How to stop snacking so much is something that is often asked.
When you feel hungry, your blood sugar level is low.
As a whole, the modern world does not allow us to fully appreciate our food at meal times, causing us to snack. Remove the temptation of snacking by chewing properly, savoring every bite, varying the texture of food, ensuring calm surroundings, the right temperature and eating veggies first.
The body needs energy and will more quickly provoke a desire to eat, and especially to snack!
Continue reading to learn more about snacking and which practical tips can help you feel fuller for longer.
Table of Contents
- 1 How to stop snacking so much: Introduction
- 2 Be aware of your sensations while eating
- 3 Chew your food properly
- 4 Savor the tastes that linger in your mouth
- 5 Vary the texture of foods
- 6 Pay attention to the temperature of the food
- 7 Multiply the actions to better savor the food
- 8 Eat in a specific order
- 9 How to stop snacking so much: Conclusion
How to stop snacking so much: Introduction
All too often we eat mechanically, too quickly and without enjoying our food, whereas eating slowly has so many advantages!
First of all, from a physical point of view, eating slowly causes less stress in the body (digestion takes place gradually) and removes the need to snack.
Also, by tasting our food properly, we know when we have eaten enough. The body has had time to perceive that it has eaten enough, and it lets us know.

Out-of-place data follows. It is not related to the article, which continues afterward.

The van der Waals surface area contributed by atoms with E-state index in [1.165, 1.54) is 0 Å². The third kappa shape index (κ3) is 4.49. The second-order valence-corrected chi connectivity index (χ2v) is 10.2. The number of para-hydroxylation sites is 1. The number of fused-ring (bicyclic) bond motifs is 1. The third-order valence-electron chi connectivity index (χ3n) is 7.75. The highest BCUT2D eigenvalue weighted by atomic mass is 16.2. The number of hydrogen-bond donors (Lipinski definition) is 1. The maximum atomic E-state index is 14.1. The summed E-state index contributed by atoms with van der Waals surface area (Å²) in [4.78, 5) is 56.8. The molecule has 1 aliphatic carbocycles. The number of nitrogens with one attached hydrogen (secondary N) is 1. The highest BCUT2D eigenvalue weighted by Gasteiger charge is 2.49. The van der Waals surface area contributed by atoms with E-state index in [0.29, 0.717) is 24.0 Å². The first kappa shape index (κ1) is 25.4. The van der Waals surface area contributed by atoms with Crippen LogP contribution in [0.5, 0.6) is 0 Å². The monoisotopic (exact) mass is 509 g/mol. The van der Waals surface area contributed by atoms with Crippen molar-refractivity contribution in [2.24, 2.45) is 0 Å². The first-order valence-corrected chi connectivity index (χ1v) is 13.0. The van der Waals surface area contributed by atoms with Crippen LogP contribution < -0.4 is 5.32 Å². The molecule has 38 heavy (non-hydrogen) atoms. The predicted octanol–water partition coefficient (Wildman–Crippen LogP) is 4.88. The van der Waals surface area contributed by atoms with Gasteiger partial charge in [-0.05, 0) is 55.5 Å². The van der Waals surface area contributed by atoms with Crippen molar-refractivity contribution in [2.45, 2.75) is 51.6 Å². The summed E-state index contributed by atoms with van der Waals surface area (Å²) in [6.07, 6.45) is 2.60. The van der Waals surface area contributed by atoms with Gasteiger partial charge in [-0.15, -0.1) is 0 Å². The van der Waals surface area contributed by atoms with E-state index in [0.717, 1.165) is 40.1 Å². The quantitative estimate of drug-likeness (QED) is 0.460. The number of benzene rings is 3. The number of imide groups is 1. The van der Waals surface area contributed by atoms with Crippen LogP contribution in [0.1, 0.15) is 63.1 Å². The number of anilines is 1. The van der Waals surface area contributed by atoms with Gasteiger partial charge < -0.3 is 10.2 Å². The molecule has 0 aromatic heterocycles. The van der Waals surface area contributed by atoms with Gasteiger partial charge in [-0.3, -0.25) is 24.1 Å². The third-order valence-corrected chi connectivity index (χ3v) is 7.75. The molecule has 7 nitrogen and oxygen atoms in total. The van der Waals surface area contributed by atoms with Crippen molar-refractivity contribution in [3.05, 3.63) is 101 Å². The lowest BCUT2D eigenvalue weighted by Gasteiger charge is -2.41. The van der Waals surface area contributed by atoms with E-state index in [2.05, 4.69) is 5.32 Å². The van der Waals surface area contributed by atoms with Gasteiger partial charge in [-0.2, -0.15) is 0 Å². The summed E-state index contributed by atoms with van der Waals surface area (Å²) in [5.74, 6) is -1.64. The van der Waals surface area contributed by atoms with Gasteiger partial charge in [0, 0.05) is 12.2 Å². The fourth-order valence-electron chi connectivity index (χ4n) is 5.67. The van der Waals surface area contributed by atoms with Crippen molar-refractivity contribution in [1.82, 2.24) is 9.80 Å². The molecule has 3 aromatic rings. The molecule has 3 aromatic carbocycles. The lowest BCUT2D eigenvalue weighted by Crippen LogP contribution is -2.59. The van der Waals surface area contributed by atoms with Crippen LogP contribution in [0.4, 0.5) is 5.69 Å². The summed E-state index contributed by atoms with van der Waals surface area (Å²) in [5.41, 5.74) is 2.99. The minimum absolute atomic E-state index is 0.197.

One must eat slowly and with concentration to better feel satiety.
Finally, eating by listening to your senses increases pleasure, which helps you eat less.
Tip: After devouring this article, you can find even more tips on how to stop compulsive snacking in our other article How do I stop compulsive snacking? Best doable hacks & tips
Be aware of your sensations while eating
When we are distracted and not mindful with what is on our plate, or when we eat in a noisy place, we cannot fully appreciate all our sensations.
We then overeat to find the amount of pleasure necessary to satisfy our hunger.
Studies show that watching television makes you eat 10 to 15% more than if you were to concentrate on your meal.
Using mindfulness techniques can reduce the amount of food consumed by 20 to 25%. So it is essential to eat sitting down without having your mind occupied by another activity.
Chew your food properly
Chewing helps prepare the nutrients for the breakdown in the stomach.
We too often forget that saliva undertakes the first work of digestion (poor chewing leads to problems such as bloating or acid reflux).
A Japanese doctor has also discovered that histamine, a neurotransmitter, regulates our satiety. Histamine is released after 15 to 20 minutes of chewing.
The secret would be to secrete as much as possible by chewing 25 times each mouthful. You can lose weight by doing the following exercise for 3 months:
Draw a line of squares on a sheet of paper and mark each time you have chewed a mouthful until you have wholly liquefied it in 25 times. Mark also when you have failed to do so.
It sounds simple but try it once, and you’ll see it takes a lot of practice.
Of course, you can’t go on practicing such an exercise forever. However, even if only once a day for a single bite, practicing it will prevent you from falling back into the ways of a meal eaten too quickly.
This method may be funny, but it is very effective. Practiced for a few weeks with regularity, it relearns to eat slowly.
When you chew a mouthful 25 times, you can’t eat much. But, finally, the better the food, the better it tastes as it is chewed.
Savor the tastes that linger in your mouth
Many foods have a taste that lingers in the mouth. For example, wine experts speak of “length” in the mouth. This duration of a taste lingering is often a sign of the quality of a product.